Starting a Business: Accounting 101

Male student working on accounting classwork.

According to the Small Business Administration (SBA), only half of business start-ups survive more than 5 years (  Success is never guaranteed, but risk can be reduced by applying some basic accounting and financial tips.

  • Evaluate entity options. A sole business owner can easily establish a sole proprietorship, but other entity options such as limited liability company (LLC) or corporation may reduce liability exposure. Consider the tax and succession implications of each.
  • Forming a general partnership sounds easy, but has legal and tax ramifications.
  • Business and personal assets cannot be mixed. Establish a separate bank account. Avoid the temptation to run personal expenses through the business in order to generate a tax deduction. Don’t build your business on tax fraud.
  • Leave yourself a financial cushion. Don’t pour 100% of your personal savings into the business.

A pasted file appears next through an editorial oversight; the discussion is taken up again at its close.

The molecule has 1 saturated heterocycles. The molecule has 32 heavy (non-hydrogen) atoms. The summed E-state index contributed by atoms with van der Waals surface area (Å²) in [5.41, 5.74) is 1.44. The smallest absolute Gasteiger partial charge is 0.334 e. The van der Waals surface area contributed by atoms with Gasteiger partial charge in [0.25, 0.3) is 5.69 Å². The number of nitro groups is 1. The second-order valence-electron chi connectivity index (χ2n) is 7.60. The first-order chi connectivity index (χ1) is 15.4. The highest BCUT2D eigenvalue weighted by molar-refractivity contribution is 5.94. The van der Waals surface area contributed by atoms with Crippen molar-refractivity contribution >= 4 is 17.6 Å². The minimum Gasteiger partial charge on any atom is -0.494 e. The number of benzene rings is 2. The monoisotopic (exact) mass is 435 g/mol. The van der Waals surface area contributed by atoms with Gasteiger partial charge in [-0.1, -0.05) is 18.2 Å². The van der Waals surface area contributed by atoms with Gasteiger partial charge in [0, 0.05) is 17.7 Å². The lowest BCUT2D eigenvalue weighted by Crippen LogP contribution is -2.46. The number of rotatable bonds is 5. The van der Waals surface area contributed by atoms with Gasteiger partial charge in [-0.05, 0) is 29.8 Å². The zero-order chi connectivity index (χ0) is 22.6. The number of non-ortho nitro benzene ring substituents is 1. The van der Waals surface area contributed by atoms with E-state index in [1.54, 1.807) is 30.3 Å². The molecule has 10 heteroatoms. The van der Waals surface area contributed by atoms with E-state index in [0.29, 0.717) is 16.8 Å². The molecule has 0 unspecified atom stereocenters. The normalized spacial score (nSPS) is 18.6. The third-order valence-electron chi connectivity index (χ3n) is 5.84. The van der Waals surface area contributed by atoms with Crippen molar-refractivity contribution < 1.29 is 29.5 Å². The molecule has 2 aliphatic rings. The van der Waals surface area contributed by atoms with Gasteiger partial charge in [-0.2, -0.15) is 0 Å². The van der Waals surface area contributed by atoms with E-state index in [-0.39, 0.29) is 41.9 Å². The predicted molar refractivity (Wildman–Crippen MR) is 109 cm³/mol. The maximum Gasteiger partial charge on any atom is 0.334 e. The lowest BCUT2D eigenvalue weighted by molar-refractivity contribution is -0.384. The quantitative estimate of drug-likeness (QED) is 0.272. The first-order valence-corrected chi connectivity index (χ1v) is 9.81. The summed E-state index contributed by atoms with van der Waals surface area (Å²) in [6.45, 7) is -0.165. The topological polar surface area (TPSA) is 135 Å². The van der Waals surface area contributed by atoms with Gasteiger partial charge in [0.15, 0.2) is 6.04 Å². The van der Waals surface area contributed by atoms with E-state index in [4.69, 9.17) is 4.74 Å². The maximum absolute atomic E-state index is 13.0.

• Avoid excessive debt. A rule-of-thumb is to limit total monthly debt payments (mortgage, credit cards, auto and student loans) to no more than 30-36% of your monthly gross income. Regardless of the business form, financial institutions are likely to require the owner to guarantee the debt. A business failure may lead to personal bankruptcy.
  • Obtain proper insurance. Your personal insurance will not cover the business.
  • If the business cannot run without a key person, consider a term-life insurance policy on that person. Term-life provides the most coverage for the lowest premium.
  • Don’t quit your day job. The income stream and health insurance provide stability.
  • Purchase an easy-to-use accounting software such as QuickBooks.
  • Get expert advice. A well-trained accountant is more than a bookkeeper. They have broad business and tax knowledge and the ability to explain concept concepts.

Starting a new business is an exciting adventure. An accountant can’t guarantee that the journey will lead to treasure, but they can help you avoid the traps along the way.

For information on classes that could help guide you with starting a new business, visit

Written by Joan Falter
Accounting Instructor